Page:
Cooper's Small Batch Story

July 20, 2020

coopers small batch hot sauce

Written by Cooper's Small Batch Founders John and Michelle

 

Cooper’s Small Batch (CSB) was founded by Chef John and Michelle Davidson, husband and wife team. Their journey began in 2007, opening a successful restaurant in Denver, CO. The hotspot delighted foodies with homemade New York style bagels, paninis, salads, and the ever-theatrical liquid nitrogen ice cream. The restaurant was beloved by locals and tourists alike.

As the restaurant thrived, Cooper’s Small Batch was developed out of necessity; Chef John struggled to find food-friendly sauces to complement the menu. He found that typical hot sauces had overwhelming notes of vinegar, high percentage of salt content or too spicy that just a couple drops burnt the palate. That’s when John took to the kitchen and Cooper’s Small Batch-named after their son was born.

In the beginning, CSB was exclusively sold and enjoyed by customers at their restaurant and at farmers markets more as a hobby to save for their children’s college fund. In 2017, Michelle took a hard look at her career path in the corporate world of sales/marketing, and decided it was time to take a leap of faith and convince John to start their own business together and bring the hot sauce that customers loved at the restaurant to the market as a gourmet giftable condiment company.

In 2018, Cooper’s Small Batch was rebranded, keeping in mind that with so many hot sauces companies on the market, thought must be emphasized on three (3) factors to launch their hot sauce.

  1. Packaging to engage consumers with hand touched elements strategically designed to help serve as a silent salesman.
  2. Bold and unapologetic flavor profiles to set themselves apart from other brands in the market. Such as, their white-hot sauce Leche Diablesa made with Coconut Milk.
  3. Putting emphasis on a Food-Focused. Flavor-Driven product--Chef created with depths of flavor + spice to compliment a dish not overwhelm the palate.

John and Michelle’s voyage does not come without daily challenges; labeling mistakes, expensive equipment, scaling facility space, partnering with retailers, discovering new distribution channels, learning how to be successful on the E-commerce platform and using social media to drive online business. Each challenge tests their patience, grit and entrepreneurial spirit.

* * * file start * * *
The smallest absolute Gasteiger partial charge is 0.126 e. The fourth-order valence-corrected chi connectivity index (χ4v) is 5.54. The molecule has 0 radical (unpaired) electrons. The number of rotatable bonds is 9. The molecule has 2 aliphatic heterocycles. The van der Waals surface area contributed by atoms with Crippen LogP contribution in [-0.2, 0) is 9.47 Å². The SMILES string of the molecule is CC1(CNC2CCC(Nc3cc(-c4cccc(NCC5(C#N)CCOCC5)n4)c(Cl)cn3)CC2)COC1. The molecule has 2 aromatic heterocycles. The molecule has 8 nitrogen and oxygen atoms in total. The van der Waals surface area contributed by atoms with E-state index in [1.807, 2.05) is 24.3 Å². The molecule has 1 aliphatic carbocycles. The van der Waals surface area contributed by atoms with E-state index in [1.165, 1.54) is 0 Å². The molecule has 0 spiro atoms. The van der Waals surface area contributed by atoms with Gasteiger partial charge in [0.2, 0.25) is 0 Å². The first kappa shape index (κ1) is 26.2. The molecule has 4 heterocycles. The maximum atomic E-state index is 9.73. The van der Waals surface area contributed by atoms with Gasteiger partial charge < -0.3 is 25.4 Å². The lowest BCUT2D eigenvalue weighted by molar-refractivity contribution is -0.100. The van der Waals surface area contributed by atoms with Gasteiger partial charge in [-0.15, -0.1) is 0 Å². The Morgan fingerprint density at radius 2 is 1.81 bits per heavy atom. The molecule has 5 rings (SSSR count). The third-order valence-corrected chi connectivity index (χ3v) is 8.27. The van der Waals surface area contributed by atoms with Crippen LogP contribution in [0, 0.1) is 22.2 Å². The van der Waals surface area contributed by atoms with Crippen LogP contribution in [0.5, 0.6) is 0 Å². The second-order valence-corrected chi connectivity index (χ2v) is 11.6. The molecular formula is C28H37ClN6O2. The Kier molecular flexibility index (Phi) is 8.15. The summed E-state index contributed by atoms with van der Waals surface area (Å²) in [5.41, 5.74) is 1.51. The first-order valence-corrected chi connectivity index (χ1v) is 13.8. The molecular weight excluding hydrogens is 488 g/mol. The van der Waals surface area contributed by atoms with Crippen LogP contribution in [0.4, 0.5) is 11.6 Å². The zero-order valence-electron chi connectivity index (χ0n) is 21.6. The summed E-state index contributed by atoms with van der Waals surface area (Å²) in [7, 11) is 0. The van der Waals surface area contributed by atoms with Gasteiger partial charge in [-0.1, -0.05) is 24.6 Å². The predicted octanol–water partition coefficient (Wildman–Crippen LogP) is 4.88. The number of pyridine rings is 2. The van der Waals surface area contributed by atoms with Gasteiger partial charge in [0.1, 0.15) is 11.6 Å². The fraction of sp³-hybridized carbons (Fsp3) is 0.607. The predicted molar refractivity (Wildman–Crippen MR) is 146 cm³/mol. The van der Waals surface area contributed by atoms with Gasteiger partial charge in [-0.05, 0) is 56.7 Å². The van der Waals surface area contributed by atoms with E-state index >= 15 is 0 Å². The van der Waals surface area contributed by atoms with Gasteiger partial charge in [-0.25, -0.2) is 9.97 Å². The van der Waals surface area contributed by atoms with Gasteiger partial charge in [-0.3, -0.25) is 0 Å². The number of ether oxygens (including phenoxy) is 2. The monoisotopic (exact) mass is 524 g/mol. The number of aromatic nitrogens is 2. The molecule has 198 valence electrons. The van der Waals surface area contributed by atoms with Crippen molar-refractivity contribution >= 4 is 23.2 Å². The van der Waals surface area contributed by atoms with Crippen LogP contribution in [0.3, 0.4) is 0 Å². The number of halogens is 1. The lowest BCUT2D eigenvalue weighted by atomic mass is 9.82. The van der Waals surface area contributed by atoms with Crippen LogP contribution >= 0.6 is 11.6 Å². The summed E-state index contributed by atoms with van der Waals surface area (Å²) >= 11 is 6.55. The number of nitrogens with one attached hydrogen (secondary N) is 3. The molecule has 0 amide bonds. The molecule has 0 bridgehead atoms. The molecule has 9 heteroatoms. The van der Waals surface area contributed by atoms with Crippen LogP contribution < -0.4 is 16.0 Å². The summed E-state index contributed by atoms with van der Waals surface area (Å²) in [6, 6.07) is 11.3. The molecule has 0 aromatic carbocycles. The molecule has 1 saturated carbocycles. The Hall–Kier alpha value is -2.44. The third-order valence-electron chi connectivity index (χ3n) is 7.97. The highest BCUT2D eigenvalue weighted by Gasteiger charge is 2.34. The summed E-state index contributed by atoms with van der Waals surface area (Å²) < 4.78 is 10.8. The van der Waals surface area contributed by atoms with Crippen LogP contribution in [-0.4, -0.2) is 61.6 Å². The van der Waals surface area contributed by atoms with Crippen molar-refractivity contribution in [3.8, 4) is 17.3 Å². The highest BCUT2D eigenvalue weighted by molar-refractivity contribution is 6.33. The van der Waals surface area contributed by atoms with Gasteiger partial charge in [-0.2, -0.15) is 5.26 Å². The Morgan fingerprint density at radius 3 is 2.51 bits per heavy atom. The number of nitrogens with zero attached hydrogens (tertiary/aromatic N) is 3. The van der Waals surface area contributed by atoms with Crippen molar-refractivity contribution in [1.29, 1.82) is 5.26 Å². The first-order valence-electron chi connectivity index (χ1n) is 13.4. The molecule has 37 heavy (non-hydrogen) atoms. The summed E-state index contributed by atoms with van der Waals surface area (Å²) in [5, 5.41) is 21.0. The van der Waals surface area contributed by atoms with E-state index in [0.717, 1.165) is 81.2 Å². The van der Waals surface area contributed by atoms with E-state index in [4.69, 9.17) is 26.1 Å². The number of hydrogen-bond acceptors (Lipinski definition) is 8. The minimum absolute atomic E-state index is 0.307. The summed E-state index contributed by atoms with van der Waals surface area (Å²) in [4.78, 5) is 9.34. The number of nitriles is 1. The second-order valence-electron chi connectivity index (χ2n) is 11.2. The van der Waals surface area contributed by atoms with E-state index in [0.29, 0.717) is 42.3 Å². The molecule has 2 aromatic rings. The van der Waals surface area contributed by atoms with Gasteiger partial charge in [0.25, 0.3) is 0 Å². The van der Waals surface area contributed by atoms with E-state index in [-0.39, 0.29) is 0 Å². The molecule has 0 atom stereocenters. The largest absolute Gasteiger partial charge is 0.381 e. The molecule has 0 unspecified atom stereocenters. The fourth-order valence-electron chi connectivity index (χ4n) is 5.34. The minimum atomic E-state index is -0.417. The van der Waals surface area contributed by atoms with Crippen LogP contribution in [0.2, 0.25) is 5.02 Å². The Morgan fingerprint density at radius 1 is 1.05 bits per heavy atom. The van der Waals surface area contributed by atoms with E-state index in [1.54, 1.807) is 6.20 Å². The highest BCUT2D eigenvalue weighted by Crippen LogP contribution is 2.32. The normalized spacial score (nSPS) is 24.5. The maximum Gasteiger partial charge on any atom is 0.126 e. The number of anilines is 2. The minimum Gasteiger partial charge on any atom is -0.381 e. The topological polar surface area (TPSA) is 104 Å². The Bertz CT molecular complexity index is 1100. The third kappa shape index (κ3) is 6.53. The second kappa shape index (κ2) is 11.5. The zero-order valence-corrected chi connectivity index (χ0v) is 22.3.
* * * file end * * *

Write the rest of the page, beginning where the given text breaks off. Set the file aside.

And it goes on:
Our advice to hobbyists who’d like to scale up; do it organically, slow and steady wins the race. Don’t give away the house to make deals happen. Expect to be paid what your product is worth. In the beginning hiccups will happen. Get your product in front of the people, such as farmers markets, festivals, consumer feedback is real value. Try to nail down a recipe but be willing to change it if the need arises. Believe in your brand and commit 100% to build your empire your way!

This year (2020) Cooper’s Small Batch has won several awards for their hot sauce. John and Michelle are very proud and humbled to receive recognition among the spicy community. They show no signs of slowing down; focusing on servicing current customers with exceptional customer support, innovating flavor-driven products, and strategically partnering with like-minded customers across the US.

Denver, Colorado



Leave a comment

Comments will be approved before showing up.


Also in Maker Stories

hoots sauce co story
Bruce from Hoots Sauce Co. on fire-roasted fermented hot sauce - Podcast

November 10, 2021

Continue Reading

cottage lane kitchen story
Cottage Lane Kitchen Story

November 03, 2021

Cottage Lane Kitchen was founded by me in 2010, and it isn't only my business name, but also refers to a secret lane in Chapel Hill, NC where our family homestead was built in the 1950s. Four generations of my family have cooked and preserved spicy peppers out of love and tradition in that kitchen.

The last homemade batch of my family's spicy pepper relish was made by my Grandfather in the early 1990s. He grew chilies around the outside of the house and harvested and pickled them during my summer visits. I remember him watering the empty tin cans he buried beside each pepper plant. 

Continue Reading

row of pepper plants
A riff on a busy summer and pepper harvest season from Brian at Craic Sauce - Podcast

October 28, 2021

Normally the Craft Hot Sauce Podcast interviews hot sauce makers all over the world. This episode is more of a riff from Brian the host about some of the things his hot sauce company Craic Sauce got up this summer.

Continue Reading